Temporal range: Bathonian–Gelasian
|Life restoration of Albanerpeton|
Fox and Naylor, 1982
The Albanerpetontidae are an extinct family of superficially salamander-like batrachians. Albanerpetontids include five genera – Albanerpeton, Anoualerpeton, Celtedens, Shirerpeton and Wesserpeton – and between 10 and 20 known species, spanning about 160 million years from the Bathonian stage of the Middle Jurassic to the beginning of the Pleistocene, about 2.13-2 million years ago. Albanerpetontids were long thought to be salamanders because of their small size and generalized body plans. However, these features are now thought to be ancestral for lissamphibians and not indicative of close relationships between the two groups. One of the things that made them different from salamanders was that their skin was covered with bony scales. Albanerpetontids are now recognized as a distinct clade of lissamphibians separate from the three living orders of amphibians – Anura (frogs), Caudata (salamanders), and Gymnophiona (caecilians). Some studies show them as more closely related to frogs and salamanders than to caecilians, while others show them to be outside of the lissamphibian crown-group.
- Genus Shirerpeton Matsumoto & Evans, 2018
- Species Shirerpeton isajii Matsumoto & Evans, 2018
- Genus Wesserpeton Sweetman & Gardner 2013
- Species Wesserpeton evansae Sweetman & Gardner 2013
- Genus Anoualerpeton Gardner, Evans & Sigogneau-Russell 2003
- Genus Celtedens McGowan & Evans 1995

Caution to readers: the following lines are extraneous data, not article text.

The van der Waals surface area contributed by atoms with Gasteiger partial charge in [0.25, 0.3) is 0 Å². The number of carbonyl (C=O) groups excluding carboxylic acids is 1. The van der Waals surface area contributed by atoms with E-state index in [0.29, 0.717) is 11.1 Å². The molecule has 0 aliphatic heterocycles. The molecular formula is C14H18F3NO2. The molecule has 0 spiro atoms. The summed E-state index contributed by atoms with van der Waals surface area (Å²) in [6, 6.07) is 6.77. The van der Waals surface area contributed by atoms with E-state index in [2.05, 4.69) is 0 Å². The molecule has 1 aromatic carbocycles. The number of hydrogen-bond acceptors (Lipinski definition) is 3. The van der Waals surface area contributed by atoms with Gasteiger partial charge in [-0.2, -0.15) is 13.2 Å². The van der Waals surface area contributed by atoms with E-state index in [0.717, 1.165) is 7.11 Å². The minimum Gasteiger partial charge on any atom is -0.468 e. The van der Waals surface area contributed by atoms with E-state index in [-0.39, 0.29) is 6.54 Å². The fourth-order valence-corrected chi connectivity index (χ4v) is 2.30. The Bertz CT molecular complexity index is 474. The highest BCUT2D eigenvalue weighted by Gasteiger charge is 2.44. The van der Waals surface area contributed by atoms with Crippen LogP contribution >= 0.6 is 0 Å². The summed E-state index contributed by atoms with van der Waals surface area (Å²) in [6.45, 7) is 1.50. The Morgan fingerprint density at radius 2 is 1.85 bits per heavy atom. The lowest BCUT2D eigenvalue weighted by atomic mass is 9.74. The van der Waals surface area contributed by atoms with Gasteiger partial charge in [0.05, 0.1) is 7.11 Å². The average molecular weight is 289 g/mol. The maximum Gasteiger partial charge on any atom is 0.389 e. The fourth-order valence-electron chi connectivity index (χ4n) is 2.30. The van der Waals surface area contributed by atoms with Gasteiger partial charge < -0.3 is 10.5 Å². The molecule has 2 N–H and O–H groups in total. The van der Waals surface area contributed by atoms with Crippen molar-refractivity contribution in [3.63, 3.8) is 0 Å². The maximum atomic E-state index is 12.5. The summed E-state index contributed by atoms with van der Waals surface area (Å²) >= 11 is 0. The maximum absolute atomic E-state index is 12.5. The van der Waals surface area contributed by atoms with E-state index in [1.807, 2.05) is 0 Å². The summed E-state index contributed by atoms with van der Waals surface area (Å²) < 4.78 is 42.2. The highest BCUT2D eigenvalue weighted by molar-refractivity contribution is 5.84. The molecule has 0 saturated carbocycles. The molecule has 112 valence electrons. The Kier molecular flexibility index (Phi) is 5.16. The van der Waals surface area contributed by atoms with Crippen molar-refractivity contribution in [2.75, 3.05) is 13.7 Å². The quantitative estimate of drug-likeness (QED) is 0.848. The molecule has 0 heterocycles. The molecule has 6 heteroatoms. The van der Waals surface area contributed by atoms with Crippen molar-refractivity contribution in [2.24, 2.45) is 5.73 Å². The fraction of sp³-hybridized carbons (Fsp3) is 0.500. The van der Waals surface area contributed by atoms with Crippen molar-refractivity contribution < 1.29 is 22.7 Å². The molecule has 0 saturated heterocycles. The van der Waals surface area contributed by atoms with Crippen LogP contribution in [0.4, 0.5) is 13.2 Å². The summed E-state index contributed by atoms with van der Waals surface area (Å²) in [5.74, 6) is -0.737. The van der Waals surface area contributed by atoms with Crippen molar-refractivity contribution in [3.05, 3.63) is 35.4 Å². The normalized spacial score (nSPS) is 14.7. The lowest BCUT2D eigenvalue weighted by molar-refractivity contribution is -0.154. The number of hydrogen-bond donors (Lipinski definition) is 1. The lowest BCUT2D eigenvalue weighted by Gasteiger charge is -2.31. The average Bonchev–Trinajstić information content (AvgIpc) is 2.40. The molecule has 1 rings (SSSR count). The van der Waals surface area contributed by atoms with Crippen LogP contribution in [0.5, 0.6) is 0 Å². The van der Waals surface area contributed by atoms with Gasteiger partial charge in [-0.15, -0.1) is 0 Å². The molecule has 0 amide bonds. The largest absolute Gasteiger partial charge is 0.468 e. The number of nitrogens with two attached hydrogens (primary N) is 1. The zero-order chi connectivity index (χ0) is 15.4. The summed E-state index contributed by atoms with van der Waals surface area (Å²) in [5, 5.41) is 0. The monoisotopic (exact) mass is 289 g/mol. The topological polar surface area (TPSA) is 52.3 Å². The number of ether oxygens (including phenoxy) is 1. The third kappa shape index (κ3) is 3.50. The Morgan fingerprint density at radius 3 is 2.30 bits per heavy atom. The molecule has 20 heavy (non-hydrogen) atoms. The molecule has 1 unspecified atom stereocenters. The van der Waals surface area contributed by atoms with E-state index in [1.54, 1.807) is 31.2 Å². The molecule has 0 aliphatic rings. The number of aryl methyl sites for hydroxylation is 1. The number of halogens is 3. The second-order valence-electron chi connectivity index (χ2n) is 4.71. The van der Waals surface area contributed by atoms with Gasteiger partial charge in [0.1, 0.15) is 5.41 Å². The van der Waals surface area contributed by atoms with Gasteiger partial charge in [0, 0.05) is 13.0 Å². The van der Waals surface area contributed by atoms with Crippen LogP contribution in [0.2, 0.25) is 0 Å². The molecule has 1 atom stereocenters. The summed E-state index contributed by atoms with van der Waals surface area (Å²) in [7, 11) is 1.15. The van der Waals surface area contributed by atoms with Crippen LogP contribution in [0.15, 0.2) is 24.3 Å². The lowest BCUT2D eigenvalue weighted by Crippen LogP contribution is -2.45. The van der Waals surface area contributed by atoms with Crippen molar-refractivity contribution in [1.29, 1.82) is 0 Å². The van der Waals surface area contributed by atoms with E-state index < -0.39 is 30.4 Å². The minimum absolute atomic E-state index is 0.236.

- Genus Albanerpeton Estes & Hoffstetter 1976
- Species A. arthridion Fox & Naylor 1982
- Clade "Gracile-snouted"
- Clade "Robust-snouted"
- Gardner, J.D.; Böhme, M. (2008). Sankey, J.T.; Baszio, S. (eds.). Vertebrate Microfossil Assemblages: Their Role in Paleoecology and Paleobiogeography (PDF). Indianapolis: Indiana University Press. pp. 178–218. Retrieved 9 January 2012.
- Villa, Andrea; Blain, Hugues-Alexandre; Delfino, Massimo (2018). "The Early Pleistocene herpetofauna of Rivoli Veronese (Northern Italy) as evidence for humid and forested glacial phases in the Gelasian of Southern Alps". Palaeogeography, Palaeoclimatology, Palaeoecology. 490: 393–403. doi:10.1016/j.palaeo.2017.11.016. ISSN 0031-0182.
- Duellman, W.E. & Trueb, L. (1994): Biology of amphibians. The Johns Hopkins University Press
- Wesserpeton evansae: making 'albanerpetontid' a household name
- Gardner, J. D. (2001). "Monophyly and affinities of albanerpetontid amphibians (Temnospondyli; Lissamphibia)". Zoological Journal of the Linnean Society. 131 (3): 309–352. doi:10.1111/j.1096-3642.2001.tb02240.x.
- David Marjanović and Michel Laurin, Reevaluation of the largest published morphological data matrix for phylogenetic analysis of Paleozoic limbed vertebrates, Article · December 2015 DOI: 10.7287/peerj.preprints.1596v1
- Mikko's Phylogeny Archive  Haaramo, Mikko (2007). "†Allocaudata – albanerpentonids". Retrieved 30 December 2015.
- Paleofile.com (net, info) "Archived copy". Archived from the original on 2016-01-11. Retrieved 2015-12-30.CS1 maint: archived copy as title (link). "Taxonomic lists- Amphibia". Archived from the original on 5 March 2016. Retrieved 30 December 2015.
- Ryoko Matsumoto; Susan E. Evans (2018). "The first record of albanerpetontid amphibians (Amphibia: Albanerpetontidae) from East Asia". PLoS ONE. 13 (1): e0189767. doi:10.1371/journal.pone.0189767. PMC 5752013.
|This prehistoric amphibian-related article is a stub. You can help Wikipedia by expanding it.|